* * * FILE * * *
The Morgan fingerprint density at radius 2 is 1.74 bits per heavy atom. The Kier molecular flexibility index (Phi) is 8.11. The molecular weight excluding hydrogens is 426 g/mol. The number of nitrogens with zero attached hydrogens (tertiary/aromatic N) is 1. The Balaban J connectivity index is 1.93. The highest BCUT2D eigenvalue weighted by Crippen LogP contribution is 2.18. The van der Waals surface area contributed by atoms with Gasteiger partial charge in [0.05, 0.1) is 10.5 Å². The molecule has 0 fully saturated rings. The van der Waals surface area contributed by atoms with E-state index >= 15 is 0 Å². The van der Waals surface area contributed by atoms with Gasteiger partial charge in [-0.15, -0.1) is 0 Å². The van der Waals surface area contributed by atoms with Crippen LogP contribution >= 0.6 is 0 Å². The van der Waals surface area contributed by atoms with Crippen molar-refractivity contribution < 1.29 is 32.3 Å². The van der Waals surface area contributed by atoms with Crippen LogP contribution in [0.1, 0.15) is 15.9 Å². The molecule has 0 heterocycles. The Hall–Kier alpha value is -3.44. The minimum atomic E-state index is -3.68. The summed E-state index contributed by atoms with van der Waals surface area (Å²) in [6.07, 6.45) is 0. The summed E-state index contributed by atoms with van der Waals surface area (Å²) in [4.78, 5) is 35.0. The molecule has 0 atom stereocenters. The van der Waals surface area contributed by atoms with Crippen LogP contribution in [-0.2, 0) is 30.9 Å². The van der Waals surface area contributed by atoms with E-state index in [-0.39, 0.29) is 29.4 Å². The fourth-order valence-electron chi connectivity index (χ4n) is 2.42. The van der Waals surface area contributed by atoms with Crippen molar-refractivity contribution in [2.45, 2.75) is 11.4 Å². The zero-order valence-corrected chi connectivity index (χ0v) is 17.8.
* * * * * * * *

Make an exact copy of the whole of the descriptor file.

The Morgan fingerprint density at radius 2 is 1.74 bits per heavy atom. The Kier molecular flexibility index (Phi) is 8.11. The molecular weight excluding hydrogens is 426 g/mol. The number of nitrogens with zero attached hydrogens (tertiary/aromatic N) is 1. The Balaban J connectivity index is 1.93. The highest BCUT2D eigenvalue weighted by Crippen LogP contribution is 2.18. The van der Waals surface area contributed by atoms with Gasteiger partial charge in [0.05, 0.1) is 10.5 Å². The molecule has 0 fully saturated rings. The van der Waals surface area contributed by atoms with E-state index >= 15 is 0 Å². The van der Waals surface area contributed by atoms with Gasteiger partial charge in [-0.15, -0.1) is 0 Å². The van der Waals surface area contributed by atoms with Crippen LogP contribution >= 0.6 is 0 Å². The van der Waals surface area contributed by atoms with Crippen molar-refractivity contribution < 1.29 is 32.3 Å². The van der Waals surface area contributed by atoms with Crippen LogP contribution in [0.1, 0.15) is 15.9 Å². The molecule has 0 heterocycles. The Hall–Kier alpha value is -3.44. The minimum atomic E-state index is -3.68. The summed E-state index contributed by atoms with van der Waals surface area (Å²) in [6.07, 6.45) is 0. The summed E-state index contributed by atoms with van der Waals surface area (Å²) in [4.78, 5) is 35.0. The molecule has 0 atom stereocenters. The van der Waals surface area contributed by atoms with Crippen LogP contribution in [-0.2, 0) is 30.9 Å². The van der Waals surface area contributed by atoms with E-state index in [-0.39, 0.29) is 29.4 Å². The fourth-order valence-electron chi connectivity index (χ4n) is 2.42. The van der Waals surface area contributed by atoms with Crippen molar-refractivity contribution in [2.45, 2.75) is 11.4 Å². The zero-order valence-corrected chi connectivity index (χ0v) is 17.8.